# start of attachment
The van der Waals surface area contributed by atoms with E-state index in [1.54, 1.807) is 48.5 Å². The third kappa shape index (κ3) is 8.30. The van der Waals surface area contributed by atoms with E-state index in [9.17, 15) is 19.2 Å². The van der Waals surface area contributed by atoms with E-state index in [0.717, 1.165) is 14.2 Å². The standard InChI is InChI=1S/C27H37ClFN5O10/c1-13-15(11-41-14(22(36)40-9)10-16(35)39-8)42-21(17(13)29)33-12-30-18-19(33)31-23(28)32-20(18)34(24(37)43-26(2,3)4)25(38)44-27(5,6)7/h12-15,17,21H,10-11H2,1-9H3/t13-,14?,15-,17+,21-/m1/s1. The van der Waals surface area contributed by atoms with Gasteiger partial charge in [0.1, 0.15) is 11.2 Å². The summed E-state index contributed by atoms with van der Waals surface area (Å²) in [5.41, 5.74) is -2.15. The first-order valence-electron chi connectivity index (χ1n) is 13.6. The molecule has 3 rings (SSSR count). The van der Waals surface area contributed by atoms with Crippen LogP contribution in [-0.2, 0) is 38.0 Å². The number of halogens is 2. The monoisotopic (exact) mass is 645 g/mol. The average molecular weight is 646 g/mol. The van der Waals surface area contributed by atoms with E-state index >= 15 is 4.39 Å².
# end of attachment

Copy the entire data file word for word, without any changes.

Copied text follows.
The van der Waals surface area contributed by atoms with E-state index in [1.54, 1.807) is 48.5 Å². The third kappa shape index (κ3) is 8.30. The van der Waals surface area contributed by atoms with E-state index in [9.17, 15) is 19.2 Å². The van der Waals surface area contributed by atoms with E-state index in [0.717, 1.165) is 14.2 Å². The standard InChI is InChI=1S/C27H37ClFN5O10/c1-13-15(11-41-14(22(36)40-9)10-16(35)39-8)42-21(17(13)29)33-12-30-18-19(33)31-23(28)32-20(18)34(24(37)43-26(2,3)4)25(38)44-27(5,6)7/h12-15,17,21H,10-11H2,1-9H3/t13-,14?,15-,17+,21-/m1/s1. The van der Waals surface area contributed by atoms with Gasteiger partial charge in [0.1, 0.15) is 11.2 Å². The summed E-state index contributed by atoms with van der Waals surface area (Å²) in [5.41, 5.74) is -2.15. The first-order valence-electron chi connectivity index (χ1n) is 13.6. The molecule has 3 rings (SSSR count). The van der Waals surface area contributed by atoms with Crippen LogP contribution in [-0.2, 0) is 38.0 Å². The number of halogens is 2. The monoisotopic (exact) mass is 645 g/mol. The average molecular weight is 646 g/mol. The van der Waals surface area contributed by atoms with E-state index >= 15 is 4.39 Å².